What do you think are the challenges of directing a period piece?

I have to go back to Suzanne Biers, in Denmark they have the Dogme school of thinking where they do away with lighting, make-up and wardrobe and it’s all very stripped down and as real as you can get. And her key word is accuracy and I think to do a period piece you have to put your mind into 1939 Czechoslovakia and male it accurate that’s the only way it works. Because for me we could make the most beautiful film in the world and if I hear someone coming out of the theatre and saying ‘oh what a great film, but the buttons on the uniform are wrong’ that would just cripple me, it really would. Because it’s a detail that could’ve been accurate.

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Interview with Andrew Thompson, co-director of award-winning documentary Mugabe and the White African

Andrew Thompson with his partner and co-director Lucy Bailey

Andrew Thompson is co-director alongside partner Lucy Bailey of Mugabe and The White African, the only documentary made inside Zimbabwe since Robert Mugabe passed a total press ban (which is only now starting to be lifted). The documentary, nominated for a BAFTA and winner of the British Independent Film Awards, was filmed covertly on and off for 12 months under dangerous conditions. It tells the story of one white farmer Mike Campbell and his family’s attempts to legally challenge Mugabe’s racist land reforms, which aim to take away land from the white farmers and re-distribute it to poor black people, but which actually give the land to Mugabe’s supporters. Here Andrew Thompson talks about the challenges of filming in Zimbabwe, the absurdity of Mugabe’s land reforms, the importance of the film in raising awareness, the determination of the Campbell family and why he loves documentaries amongst other things.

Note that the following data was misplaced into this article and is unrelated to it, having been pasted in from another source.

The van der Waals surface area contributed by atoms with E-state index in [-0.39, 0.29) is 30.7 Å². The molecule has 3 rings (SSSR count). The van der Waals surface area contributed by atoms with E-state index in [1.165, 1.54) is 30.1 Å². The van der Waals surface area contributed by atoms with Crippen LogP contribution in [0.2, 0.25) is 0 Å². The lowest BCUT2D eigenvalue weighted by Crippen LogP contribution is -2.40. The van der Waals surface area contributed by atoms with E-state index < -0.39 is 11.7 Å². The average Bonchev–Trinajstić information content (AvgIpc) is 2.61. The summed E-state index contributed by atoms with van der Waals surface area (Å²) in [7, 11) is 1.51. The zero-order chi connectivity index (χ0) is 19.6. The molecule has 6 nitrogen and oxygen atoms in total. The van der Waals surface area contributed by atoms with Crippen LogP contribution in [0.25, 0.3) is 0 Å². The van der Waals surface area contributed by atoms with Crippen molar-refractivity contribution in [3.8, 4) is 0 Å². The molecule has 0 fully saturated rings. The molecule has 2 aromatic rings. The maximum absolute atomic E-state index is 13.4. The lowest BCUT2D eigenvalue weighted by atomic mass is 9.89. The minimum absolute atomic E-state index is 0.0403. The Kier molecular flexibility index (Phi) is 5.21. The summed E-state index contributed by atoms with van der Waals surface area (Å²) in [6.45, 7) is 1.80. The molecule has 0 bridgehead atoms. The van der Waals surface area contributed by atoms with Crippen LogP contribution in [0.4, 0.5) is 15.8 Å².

What brought you to make a film in Zimbabwe and were the issues there something you were always fully aware of?   

We were aware of the situation in Zimbabwe obviously from press reports and things we’d seen in the news and Lucy Bailey had spent a lot of time filming in Africa. And we were actually filming in Beitbridge in South Africa, which is the main land bridge between Zimbabwe and South Africa, and we saw hundreds and hundreds of Zimbabwean refugees trying to get over the border to South Africa. It was really at that point that we thought there is surely a story to be told somewhere about the catastrophe happening inside Zimbabwe. So we were aware of the story, but as filmmakers you’re looking for a way in, you’re looking for a way of telling that story. And it was in talking to friends in South Africa that we heard about the extraordinary case of one white farmer, Mike Campbell, challenging Robert Mugabe in an international court. So Lucy and I looked at one another and said ‘that’s our story, that’s it, that’s the way we’ll be able to tell the much wider story of what’s going on in Zimbabwe.’ It’s a  very raw, very intimate, very personal story of one man challenging the President in an international court. So ourselves, we’re not South African, we’re not Zimbabwean and we have no connections in those countries. It’s just an interesting story and an important story to tell as well.